The Bayesian Man and the Sea
6 Pages Posted: 1 Aug 2018 Last revised: 30 Dec 2018
Date Written: July 11, 2018
The Old Man and the Sea is a timeless classic. One of Ernest Hemingway’s most famous works, it tells the story of Santiago--a poor, proud, and aging Cuban fisherman--and his epic solitary battle with a giant marlin in the Gulf Stream. In a previous paper (Guerra-Pujol, 2016), we showed that the character of Santiago in Ernest Hemingway’s masterpiece was most likely a composite of three different Cuban fishermen. Here, we shall enter the littoral world of the story itself and explore the logic of Santiago’s “decision calculus”--i.e. his fateful decision to set sail after going 84 days without catching a single fish--through the lens of subjective probability. For in addition to its aesthetic, literary, and moral qualities, Hemingway’s beautiful novella may also offer a hidden tribute to subjective or Bayesian probability.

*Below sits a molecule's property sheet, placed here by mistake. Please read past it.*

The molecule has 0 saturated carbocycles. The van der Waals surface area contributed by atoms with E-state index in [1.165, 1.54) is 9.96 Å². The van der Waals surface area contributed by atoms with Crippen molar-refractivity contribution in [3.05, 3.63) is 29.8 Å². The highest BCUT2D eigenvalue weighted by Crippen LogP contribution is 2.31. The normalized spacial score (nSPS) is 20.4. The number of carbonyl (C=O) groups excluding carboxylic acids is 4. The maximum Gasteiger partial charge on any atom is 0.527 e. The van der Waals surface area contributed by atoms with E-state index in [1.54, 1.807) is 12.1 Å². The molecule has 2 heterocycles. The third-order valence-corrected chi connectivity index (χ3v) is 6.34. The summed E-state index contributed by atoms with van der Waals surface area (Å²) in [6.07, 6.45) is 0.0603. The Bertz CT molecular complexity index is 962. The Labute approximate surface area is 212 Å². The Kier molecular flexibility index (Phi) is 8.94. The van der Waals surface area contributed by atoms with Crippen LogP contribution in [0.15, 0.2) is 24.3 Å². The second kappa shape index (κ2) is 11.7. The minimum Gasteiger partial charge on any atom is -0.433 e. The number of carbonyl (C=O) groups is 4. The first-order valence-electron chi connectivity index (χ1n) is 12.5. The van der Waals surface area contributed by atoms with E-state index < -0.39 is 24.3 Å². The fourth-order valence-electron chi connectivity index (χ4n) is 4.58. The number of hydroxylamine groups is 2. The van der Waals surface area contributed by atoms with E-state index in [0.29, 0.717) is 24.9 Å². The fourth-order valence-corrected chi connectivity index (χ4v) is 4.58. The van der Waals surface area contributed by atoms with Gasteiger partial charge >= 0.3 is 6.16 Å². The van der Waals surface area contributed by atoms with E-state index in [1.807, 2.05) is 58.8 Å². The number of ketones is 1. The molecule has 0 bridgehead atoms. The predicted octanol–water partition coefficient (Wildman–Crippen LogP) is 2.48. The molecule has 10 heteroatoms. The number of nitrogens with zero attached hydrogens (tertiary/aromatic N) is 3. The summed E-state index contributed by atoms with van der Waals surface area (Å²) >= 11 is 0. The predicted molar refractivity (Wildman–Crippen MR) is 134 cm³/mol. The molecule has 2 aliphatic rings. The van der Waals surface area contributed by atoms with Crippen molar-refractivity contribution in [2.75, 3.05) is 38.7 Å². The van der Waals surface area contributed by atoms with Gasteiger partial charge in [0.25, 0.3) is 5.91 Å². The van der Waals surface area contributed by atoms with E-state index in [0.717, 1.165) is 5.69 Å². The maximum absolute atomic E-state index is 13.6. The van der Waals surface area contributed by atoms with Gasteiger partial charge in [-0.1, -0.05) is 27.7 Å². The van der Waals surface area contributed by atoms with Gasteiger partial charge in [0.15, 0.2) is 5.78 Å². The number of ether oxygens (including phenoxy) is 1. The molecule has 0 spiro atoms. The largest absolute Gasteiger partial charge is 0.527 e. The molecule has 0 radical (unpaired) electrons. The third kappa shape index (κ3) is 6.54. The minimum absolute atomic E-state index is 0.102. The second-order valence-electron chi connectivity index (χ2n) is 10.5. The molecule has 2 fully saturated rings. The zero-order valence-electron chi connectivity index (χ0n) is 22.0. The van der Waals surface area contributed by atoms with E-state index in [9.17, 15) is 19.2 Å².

Keywords: Bayes’ Rule, Hemingway, Santiago, Subjective Probability, The Old Man and the Sea
JEL Classification: B49, D81, Q22
Suggested Citation: Suggested Citation